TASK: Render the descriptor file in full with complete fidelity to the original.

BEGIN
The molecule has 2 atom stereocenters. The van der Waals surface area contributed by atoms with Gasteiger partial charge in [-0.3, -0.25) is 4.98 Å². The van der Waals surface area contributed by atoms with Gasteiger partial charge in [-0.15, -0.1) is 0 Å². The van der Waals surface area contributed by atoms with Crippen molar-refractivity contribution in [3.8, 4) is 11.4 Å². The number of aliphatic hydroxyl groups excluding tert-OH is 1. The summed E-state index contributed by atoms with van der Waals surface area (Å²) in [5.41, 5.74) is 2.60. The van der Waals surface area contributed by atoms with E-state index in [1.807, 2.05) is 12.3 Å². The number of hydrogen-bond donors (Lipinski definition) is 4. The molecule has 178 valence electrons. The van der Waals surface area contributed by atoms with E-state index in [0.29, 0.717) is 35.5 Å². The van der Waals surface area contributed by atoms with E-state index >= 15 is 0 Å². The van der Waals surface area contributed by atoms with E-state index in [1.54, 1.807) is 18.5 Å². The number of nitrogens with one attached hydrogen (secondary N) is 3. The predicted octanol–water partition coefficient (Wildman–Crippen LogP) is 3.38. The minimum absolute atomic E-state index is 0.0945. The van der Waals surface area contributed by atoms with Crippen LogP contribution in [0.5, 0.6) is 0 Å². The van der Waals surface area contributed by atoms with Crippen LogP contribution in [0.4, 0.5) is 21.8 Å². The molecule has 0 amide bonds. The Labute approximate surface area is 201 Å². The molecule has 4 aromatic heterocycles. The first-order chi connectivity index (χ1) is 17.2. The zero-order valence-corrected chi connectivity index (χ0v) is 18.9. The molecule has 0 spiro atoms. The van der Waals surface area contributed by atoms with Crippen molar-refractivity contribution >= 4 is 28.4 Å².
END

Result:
The molecule has 2 atom stereocenters. The van der Waals surface area contributed by atoms with Gasteiger partial charge in [-0.3, -0.25) is 4.98 Å². The van der Waals surface area contributed by atoms with Gasteiger partial charge in [-0.15, -0.1) is 0 Å². The van der Waals surface area contributed by atoms with Crippen molar-refractivity contribution in [3.8, 4) is 11.4 Å². The number of aliphatic hydroxyl groups excluding tert-OH is 1. The summed E-state index contributed by atoms with van der Waals surface area (Å²) in [5.41, 5.74) is 2.60. The van der Waals surface area contributed by atoms with E-state index in [1.807, 2.05) is 12.3 Å². The number of hydrogen-bond donors (Lipinski definition) is 4. The molecule has 178 valence electrons. The van der Waals surface area contributed by atoms with E-state index in [0.29, 0.717) is 35.5 Å². The van der Waals surface area contributed by atoms with E-state index >= 15 is 0 Å². The van der Waals surface area contributed by atoms with E-state index in [1.54, 1.807) is 18.5 Å². The number of nitrogens with one attached hydrogen (secondary N) is 3. The predicted octanol–water partition coefficient (Wildman–Crippen LogP) is 3.38. The minimum absolute atomic E-state index is 0.0945. The van der Waals surface area contributed by atoms with Crippen LogP contribution in [0.5, 0.6) is 0 Å². The van der Waals surface area contributed by atoms with Crippen LogP contribution in [0.4, 0.5) is 21.8 Å². The molecule has 0 amide bonds. The Labute approximate surface area is 201 Å². The molecule has 4 aromatic heterocycles. The first-order chi connectivity index (χ1) is 17.2. The zero-order valence-corrected chi connectivity index (χ0v) is 18.9. The molecule has 0 spiro atoms. The van der Waals surface area contributed by atoms with Crippen molar-refractivity contribution >= 4 is 28.4 Å².